Bulletin of Environmental Contamination and Toxicology 11/2015; DOI:10.1007/s00128-015-1695-1
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    ABSTRACT: To examine how nanoparticles influence biogeochemical cycles in streams, we studied the acute impact of nanosilver (nAg) and nanoparticulate zero-valent iron (nZVI) exposure on nutrient and oxygen exchange across the sediment-water interface of two streams (agricultural canal and wetland) that differed in their water quality and sediment characteristics. At the agricultural site, nAg increased oxygen consumption and decreased N2 flux rates from that observed in control incubations. nZVI caused sediment-water systems from both streams to go hypoxic within 1.5 h of exposure. N2 flux rates were at least an order of magnitude higher in nZVI treatments as compared to control. Water column nitrate and nitrite concentrations were not impacted by nZVI exposure but total dissolved phosphorus concentrations were higher in cores treated with nZVI. nAg and nZVI exposure to surface water ecosystems can disrupt ecological function across the sediment-water interface.
    Bulletin of Environmental Contamination and Toxicology 11/2015; DOI:10.1007/s00128-015-1697-z
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    ABSTRACT: Eight chromium resistant bacteria were isolated from a dry fly ash sample of DVC-MTPS thermal power plant located in Bankura, West Bengal, India. These isolates displayed different degrees of chromate reduction under aerobic conditions. According to 16S rDNA gene analysis, five of them were Staphylococcus, two were Bacillus and one was Micrococcus. The minimum inhibitory concentration towards chromium and the ability to reduce hexavalent chromium to trivalent chromium was highest in Staphylococcus haemolyticus strain HMR17. All the strains were resistant to multiple heavy metals (As, Cu, Cd, Co, Zn, Mn, Pb and Fe) and reduced toxic hexavalent chromium to relatively non toxic trivalent chromium even in the presence of these multiple heavy metals. All of them showed resistance to different antibiotics. In a soil microcosm study, S. haemolyticus strain HMR17 completely reduced 4 mM hexavalent chromium within 7 days of incubation.
    Bulletin of Environmental Contamination and Toxicology 11/2015; DOI:10.1007/s00128-015-1692-4
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    ABSTRACT: Percentages of dry-weather stream samples exceeding water quality criteria for ten parameters were compiled for mixed land use watersheds in north-central Texas. Most problematic were total suspended solids (TSS), total dissolved solids (TDS), ammonia, nitrate, phosphorus and copper. Nutrients had much higher exceedance frequency at a sampling station impacted by wastewater discharge. Whereas, TSS and TDS exceedance frequency was highest in predominantly agricultural and rangeland watersheds, and urbanized watersheds respectively. Total dissolved solids was most often exceeded in urbanized watersheds. For several parameters, especially TDS, TSS, ammonia and copper, median concentrations were below water quality thresholds in most watersheds, but exceedance frequency was high. For example, median TSS was less than its threshold in every watershed, but exceedance frequency was higher than 10 % in four of five watersheds - and nearly 43 % in one watershed. This pattern reflects the skewed nature of water quality data; often times, many observations cluster around the lowest values, causing the median to be relatively low, but several (high) outliers form the right-hand tail of the distribution. Results of this study indicate a need to examine exceedance frequency in addition to traditional descriptive measures to better understand dry-weather stream quality in watersheds.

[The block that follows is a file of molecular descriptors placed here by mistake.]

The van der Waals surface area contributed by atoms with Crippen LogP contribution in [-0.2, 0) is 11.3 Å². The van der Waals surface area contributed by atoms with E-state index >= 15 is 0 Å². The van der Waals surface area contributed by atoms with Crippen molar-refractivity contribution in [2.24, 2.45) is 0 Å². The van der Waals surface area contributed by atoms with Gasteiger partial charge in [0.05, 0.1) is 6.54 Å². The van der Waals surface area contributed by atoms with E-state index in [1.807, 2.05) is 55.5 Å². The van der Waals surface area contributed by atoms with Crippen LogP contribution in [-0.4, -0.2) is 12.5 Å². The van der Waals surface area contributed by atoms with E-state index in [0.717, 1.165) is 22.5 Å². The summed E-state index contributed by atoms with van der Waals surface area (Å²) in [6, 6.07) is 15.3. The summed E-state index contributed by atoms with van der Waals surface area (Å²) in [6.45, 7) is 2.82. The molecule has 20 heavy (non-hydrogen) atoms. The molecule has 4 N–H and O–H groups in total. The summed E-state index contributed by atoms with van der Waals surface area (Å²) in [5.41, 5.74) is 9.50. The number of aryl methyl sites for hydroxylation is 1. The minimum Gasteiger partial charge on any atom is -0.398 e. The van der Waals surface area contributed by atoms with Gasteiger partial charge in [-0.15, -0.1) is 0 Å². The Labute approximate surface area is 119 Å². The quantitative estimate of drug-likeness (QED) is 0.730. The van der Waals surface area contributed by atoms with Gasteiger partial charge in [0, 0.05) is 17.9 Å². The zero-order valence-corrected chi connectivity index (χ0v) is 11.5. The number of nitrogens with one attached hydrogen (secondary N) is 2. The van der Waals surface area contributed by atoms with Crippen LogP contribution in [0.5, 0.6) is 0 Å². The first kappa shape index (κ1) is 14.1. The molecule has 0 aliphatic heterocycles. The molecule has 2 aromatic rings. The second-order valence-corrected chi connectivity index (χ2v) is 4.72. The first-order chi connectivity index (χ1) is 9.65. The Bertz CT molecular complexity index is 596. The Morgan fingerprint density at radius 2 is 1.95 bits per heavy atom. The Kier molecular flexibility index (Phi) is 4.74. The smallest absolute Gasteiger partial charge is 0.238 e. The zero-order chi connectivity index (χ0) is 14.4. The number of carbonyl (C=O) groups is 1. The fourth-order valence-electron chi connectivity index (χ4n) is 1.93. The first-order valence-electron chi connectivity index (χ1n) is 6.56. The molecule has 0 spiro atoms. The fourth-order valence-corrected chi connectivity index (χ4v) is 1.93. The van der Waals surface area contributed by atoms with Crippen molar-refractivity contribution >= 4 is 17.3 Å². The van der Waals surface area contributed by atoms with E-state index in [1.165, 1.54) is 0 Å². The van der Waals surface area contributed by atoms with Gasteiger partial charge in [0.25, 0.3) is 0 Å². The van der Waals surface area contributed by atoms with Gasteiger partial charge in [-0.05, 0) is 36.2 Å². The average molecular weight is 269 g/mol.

Bulletin of Environmental Contamination and Toxicology 11/2015; DOI:10.1007/s00128-015-1691-5
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    ABSTRACT: Marking of fish otoliths with oxytetracycline and tetracycline is a widely used method to evaluate the effectiveness of stocking operations. Available protocols for the labeling of fish specify a number of factors influencing mark quality and potential risk for fish during marking. This study investigates the influence of water hardness on mortality of freshwater fish during marking with OTC. In order to pursue this question complexation of OTC with Mg(2+) and Ca(2+) cations was measured spectrophotometrically. Furthermore, zebrafish (Danio rerio) were immersed in OTC solutions (1200 mg/L; 48 h immersion) combined with varying levels of water hardness (5.5, 15.5, 25.5, 32.5°dH). The amount of OTC-Mg-Ca-complexes was positively correlated to water hardness. Moreover, it could be demonstrated that mortality of zebrafish during marking varied as a factor of water hardness. Highest mortalities occurred at the lowest (5.5°dH) and the highest (32.5°dH) tested levels during marking with OTC.
    Bulletin of Environmental Contamination and Toxicology 11/2015; DOI:10.1007/s00128-015-1699-x
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    ABSTRACT: The seasonal variations of taste and odor (T&O) compounds in western Lake Chaohu were evaluated from July to December 2013. High values were detected in particulate fractions, with peak values 28.25 ng/L for geosmin (GEO), 45.18 ng/L for dimethyltrisulfide (DMTS), 714.77 ng/L for β-cyclocitral, 11.23 ng/L for β-ionone in surface water, and 14.21 ng/L for GEO, 103.68 ng/L for DMTS, 11.97 ng/L for β-ionone in overlying water, all exceeding their odor thresholds. The maximum off-flavor concentrations in sediment ranged from 2010.76 ng/kg for GEO to 1.7 ng/kg for β-ionone. Positive correlations could be found not only between Anabaena and particulate GEO (r = 0.813, p < 0.01), but also between Microcystis and total β-cyclocitral (r = 0.652, p < 0.01) or β-ionone (r = 0.560, p < 0.01) in surface water. TP, TN, PO4-P, Chl-a and organic matter contributed significantly to the variations of T&O compounds in water or sediment. The cause of the variations of T&O compounds was the accumulation and degradation of cyanobacteria in water rather than nutrient-rich sediment.